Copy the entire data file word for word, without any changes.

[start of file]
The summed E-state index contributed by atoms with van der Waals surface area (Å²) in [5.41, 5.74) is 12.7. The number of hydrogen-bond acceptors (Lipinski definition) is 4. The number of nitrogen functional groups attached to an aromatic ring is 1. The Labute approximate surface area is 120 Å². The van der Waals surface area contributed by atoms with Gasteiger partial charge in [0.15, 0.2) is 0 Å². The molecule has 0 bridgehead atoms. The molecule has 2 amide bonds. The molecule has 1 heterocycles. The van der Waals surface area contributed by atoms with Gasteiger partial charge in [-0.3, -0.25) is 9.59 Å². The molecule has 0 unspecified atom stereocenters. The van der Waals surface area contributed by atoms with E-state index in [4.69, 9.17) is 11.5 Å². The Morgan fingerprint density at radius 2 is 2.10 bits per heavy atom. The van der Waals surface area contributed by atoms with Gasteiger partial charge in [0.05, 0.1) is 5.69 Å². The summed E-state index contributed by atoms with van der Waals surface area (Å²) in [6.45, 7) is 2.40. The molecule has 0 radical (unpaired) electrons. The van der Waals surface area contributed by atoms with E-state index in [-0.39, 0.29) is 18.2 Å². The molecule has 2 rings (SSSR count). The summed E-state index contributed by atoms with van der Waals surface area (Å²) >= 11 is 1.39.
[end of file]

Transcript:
The summed E-state index contributed by atoms with van der Waals surface area (Å²) in [5.41, 5.74) is 12.7. The number of hydrogen-bond acceptors (Lipinski definition) is 4. The number of nitrogen functional groups attached to an aromatic ring is 1. The Labute approximate surface area is 120 Å². The van der Waals surface area contributed by atoms with Gasteiger partial charge in [0.15, 0.2) is 0 Å². The molecule has 0 bridgehead atoms. The molecule has 2 amide bonds. The molecule has 1 heterocycles. The van der Waals surface area contributed by atoms with Gasteiger partial charge in [-0.3, -0.25) is 9.59 Å². The molecule has 0 unspecified atom stereocenters. The van der Waals surface area contributed by atoms with E-state index in [4.69, 9.17) is 11.5 Å². The Morgan fingerprint density at radius 2 is 2.10 bits per heavy atom. The van der Waals surface area contributed by atoms with Gasteiger partial charge in [0.05, 0.1) is 5.69 Å². The summed E-state index contributed by atoms with van der Waals surface area (Å²) in [6.45, 7) is 2.40. The molecule has 0 radical (unpaired) electrons. The van der Waals surface area contributed by atoms with E-state index in [-0.39, 0.29) is 18.2 Å². The molecule has 2 rings (SSSR count). The summed E-state index contributed by atoms with van der Waals surface area (Å²) >= 11 is 1.39.